The silos at work in academia have also been a serious stumbling block for businesses, as our CEO is recognizing. In recent years, many organizations have revisited their organizational charts to fix the misalignment between marketing, engineering and operations silos.
Recently at SXSW in Austin, I sat on a panel with an ad agency CEO to debate the question, “Is too much math killing creativity?” The crowd leaned heavily toward creative, but when polled, attendees overwhelmingly said, “No.” They agreed that business value needs to be assigned to all creative and that conversions must be tracked through the sales funnel, from the very first level of engagement all the way through to revenue. The emerging paradigm in the news/media industry supports this; many are talking about a future that optimizes both ad spend and editorial content across acquisition channels, in “real-time,” based on economic demand functions.
To address the skills issue, I propose that we create a new major, as some institutions have, that spans existing schools and subjects, yet adds a modern shine to the old school plaque. I have proposed a content engineering degree, which leverages the existing curriculum and talent in business, liberal arts and engineering, yet also remains adaptable, to train students in new competencies as the market changes.
Clearly, we need to create a hybrid university graduate, perhaps a CMO, content engineer or CDO, who understands that the building of a business culture is based on both creativity and measurement, across business and demand channels, all driven by technology.
Our CEO is looking for an employee who has market-based skills. Anthony P. Carnevale, director of The Center on Education and the Workforce at Georgetown University, has called for a fundamental shift in thinking about the way students are educated. He writes, “The old model, where you go to college and then go out and find a job, is largely outmoded. It needs to be replaced with a new model, in which college years are spent explicitly preparing for an occupation.”
Innovation is part of the US DNA and has been for centuries. Today, our institutions of higher education are moving at a glacial pace, not keeping up with corporate demand for high-tech skills. Maybe the high-energy heat of market demand for digital sophisticates can “melt” the slow rate of change in higher education
I need to get back to that CEO with my recommendation. Not sure what I’ll say.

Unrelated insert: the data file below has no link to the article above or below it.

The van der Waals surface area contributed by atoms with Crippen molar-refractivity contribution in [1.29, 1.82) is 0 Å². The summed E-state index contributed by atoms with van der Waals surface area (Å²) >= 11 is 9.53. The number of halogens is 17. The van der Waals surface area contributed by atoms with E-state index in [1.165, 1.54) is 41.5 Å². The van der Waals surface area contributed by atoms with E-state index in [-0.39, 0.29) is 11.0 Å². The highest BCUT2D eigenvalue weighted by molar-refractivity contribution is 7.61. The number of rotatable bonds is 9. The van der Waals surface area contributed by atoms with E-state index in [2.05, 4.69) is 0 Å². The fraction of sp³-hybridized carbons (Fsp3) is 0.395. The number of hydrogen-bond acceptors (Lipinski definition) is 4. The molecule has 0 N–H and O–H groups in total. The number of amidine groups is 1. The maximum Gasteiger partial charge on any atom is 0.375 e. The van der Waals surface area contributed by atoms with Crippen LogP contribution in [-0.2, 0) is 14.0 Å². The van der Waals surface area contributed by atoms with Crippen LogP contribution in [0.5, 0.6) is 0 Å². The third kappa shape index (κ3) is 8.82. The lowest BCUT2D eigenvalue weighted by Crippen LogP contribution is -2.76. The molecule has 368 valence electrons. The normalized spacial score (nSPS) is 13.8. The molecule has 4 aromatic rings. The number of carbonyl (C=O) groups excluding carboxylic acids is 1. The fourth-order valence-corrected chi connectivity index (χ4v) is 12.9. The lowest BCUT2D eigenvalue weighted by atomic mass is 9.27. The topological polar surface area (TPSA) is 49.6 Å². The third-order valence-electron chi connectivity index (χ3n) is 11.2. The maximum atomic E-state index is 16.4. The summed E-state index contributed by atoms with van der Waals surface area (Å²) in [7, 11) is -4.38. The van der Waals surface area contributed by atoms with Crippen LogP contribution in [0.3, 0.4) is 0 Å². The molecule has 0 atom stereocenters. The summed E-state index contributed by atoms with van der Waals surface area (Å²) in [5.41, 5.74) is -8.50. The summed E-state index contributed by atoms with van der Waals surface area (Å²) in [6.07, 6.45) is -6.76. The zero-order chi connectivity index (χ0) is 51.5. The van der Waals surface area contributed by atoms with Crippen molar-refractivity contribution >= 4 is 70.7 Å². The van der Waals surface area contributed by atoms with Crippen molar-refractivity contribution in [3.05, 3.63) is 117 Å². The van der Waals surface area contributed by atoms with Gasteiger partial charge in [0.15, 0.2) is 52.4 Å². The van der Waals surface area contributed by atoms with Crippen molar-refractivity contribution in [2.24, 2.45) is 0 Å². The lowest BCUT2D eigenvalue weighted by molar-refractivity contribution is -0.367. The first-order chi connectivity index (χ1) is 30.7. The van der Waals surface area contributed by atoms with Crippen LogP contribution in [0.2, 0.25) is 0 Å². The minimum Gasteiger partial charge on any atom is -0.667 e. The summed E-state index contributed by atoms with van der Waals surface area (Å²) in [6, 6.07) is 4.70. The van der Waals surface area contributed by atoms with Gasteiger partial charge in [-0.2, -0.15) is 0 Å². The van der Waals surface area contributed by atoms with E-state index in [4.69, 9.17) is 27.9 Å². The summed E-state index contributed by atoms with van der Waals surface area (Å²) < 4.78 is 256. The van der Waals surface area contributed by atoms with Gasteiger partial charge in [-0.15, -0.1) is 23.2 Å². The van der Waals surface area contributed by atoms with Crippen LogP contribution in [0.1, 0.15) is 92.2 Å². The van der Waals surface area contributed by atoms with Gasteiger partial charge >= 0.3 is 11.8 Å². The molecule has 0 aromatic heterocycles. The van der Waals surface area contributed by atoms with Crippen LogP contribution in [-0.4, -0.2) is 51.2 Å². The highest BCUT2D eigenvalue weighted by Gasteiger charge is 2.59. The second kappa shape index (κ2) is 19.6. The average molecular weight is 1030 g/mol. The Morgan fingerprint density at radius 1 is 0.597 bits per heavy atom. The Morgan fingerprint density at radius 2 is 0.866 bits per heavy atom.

The short answer is “yes,” at least for now.
The most important factor in a successful multi-channel analytics effort is the proper deployment of complex data collection and analysis in an even more complex digital marketing environment. Nearly every organization is currently grappling with the need to understand the success of multiple properties across multiple channels, while vendors are racing to supply them with the means for doing so.
It sounds like a great combination–a dovetail of supply and demand.
However, it isn’t working today and the challenges to success seem steeper than ever.
Many Vendors, Few Solutions
There is no shortage of multi-channel analytics vendors. In fact, as mentioned in the Convergence Analytics 2.0 report, there are probably too many vendors working in this space. Further, too many are making the same claims without sufficient differentiation.
Meanwhile, some of the top vendors (like Adobe) are now creating complete content optimization suites that provide the ability to create, measure and optimize digital properties within the same cloud-based offering.
All this should mean that marketers have lots of choices; oversupply should be a boon.
Except it isn’t working out that way.
You could say the challenge is related to confusion, but most organizations are not confused about what they need, nor are competing vendor claims getting in the way of deployment.
The main reason for the crisis in analytics today is that the technology is racing ahead of what customers really need and what they can profitably deploy. The gap between vendor capability and customer expertise is widening and may be approaching a stage of critical failure.